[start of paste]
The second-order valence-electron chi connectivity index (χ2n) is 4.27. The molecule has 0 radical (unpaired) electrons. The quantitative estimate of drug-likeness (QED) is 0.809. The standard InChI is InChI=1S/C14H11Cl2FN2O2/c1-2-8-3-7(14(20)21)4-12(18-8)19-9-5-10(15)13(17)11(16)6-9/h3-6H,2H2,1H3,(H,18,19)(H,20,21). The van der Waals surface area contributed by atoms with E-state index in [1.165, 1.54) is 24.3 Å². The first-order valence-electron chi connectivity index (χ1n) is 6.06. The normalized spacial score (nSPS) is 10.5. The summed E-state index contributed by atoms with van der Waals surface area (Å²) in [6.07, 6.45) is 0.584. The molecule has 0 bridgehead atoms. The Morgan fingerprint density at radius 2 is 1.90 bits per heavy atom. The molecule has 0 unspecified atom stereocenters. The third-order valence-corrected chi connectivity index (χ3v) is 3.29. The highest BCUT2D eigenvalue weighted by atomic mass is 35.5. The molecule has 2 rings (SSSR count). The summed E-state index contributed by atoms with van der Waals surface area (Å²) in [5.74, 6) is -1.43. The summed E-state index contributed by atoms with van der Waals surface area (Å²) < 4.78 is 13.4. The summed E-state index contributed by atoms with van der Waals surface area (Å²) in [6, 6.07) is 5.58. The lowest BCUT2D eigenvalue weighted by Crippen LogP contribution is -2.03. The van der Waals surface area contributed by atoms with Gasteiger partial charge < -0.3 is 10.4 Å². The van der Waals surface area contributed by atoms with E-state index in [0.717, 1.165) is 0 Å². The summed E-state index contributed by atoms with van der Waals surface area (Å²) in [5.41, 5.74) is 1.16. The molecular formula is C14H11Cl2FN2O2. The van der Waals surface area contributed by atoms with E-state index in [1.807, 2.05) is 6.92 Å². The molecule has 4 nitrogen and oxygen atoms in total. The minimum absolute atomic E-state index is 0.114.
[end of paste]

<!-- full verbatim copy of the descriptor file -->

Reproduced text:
The second-order valence-electron chi connectivity index (χ2n) is 4.27. The molecule has 0 radical (unpaired) electrons. The quantitative estimate of drug-likeness (QED) is 0.809. The standard InChI is InChI=1S/C14H11Cl2FN2O2/c1-2-8-3-7(14(20)21)4-12(18-8)19-9-5-10(15)13(17)11(16)6-9/h3-6H,2H2,1H3,(H,18,19)(H,20,21). The van der Waals surface area contributed by atoms with E-state index in [1.165, 1.54) is 24.3 Å². The first-order valence-electron chi connectivity index (χ1n) is 6.06. The normalized spacial score (nSPS) is 10.5. The summed E-state index contributed by atoms with van der Waals surface area (Å²) in [6.07, 6.45) is 0.584. The molecule has 0 bridgehead atoms. The Morgan fingerprint density at radius 2 is 1.90 bits per heavy atom. The molecule has 0 unspecified atom stereocenters. The third-order valence-corrected chi connectivity index (χ3v) is 3.29. The highest BCUT2D eigenvalue weighted by atomic mass is 35.5. The molecule has 2 rings (SSSR count). The summed E-state index contributed by atoms with van der Waals surface area (Å²) in [5.74, 6) is -1.43. The summed E-state index contributed by atoms with van der Waals surface area (Å²) < 4.78 is 13.4. The summed E-state index contributed by atoms with van der Waals surface area (Å²) in [6, 6.07) is 5.58. The lowest BCUT2D eigenvalue weighted by Crippen LogP contribution is -2.03. The van der Waals surface area contributed by atoms with Gasteiger partial charge < -0.3 is 10.4 Å². The van der Waals surface area contributed by atoms with E-state index in [0.717, 1.165) is 0 Å². The summed E-state index contributed by atoms with van der Waals surface area (Å²) in [5.41, 5.74) is 1.16. The molecular formula is C14H11Cl2FN2O2. The van der Waals surface area contributed by atoms with E-state index in [1.807, 2.05) is 6.92 Å². The molecule has 4 nitrogen and oxygen atoms in total. The minimum absolute atomic E-state index is 0.114.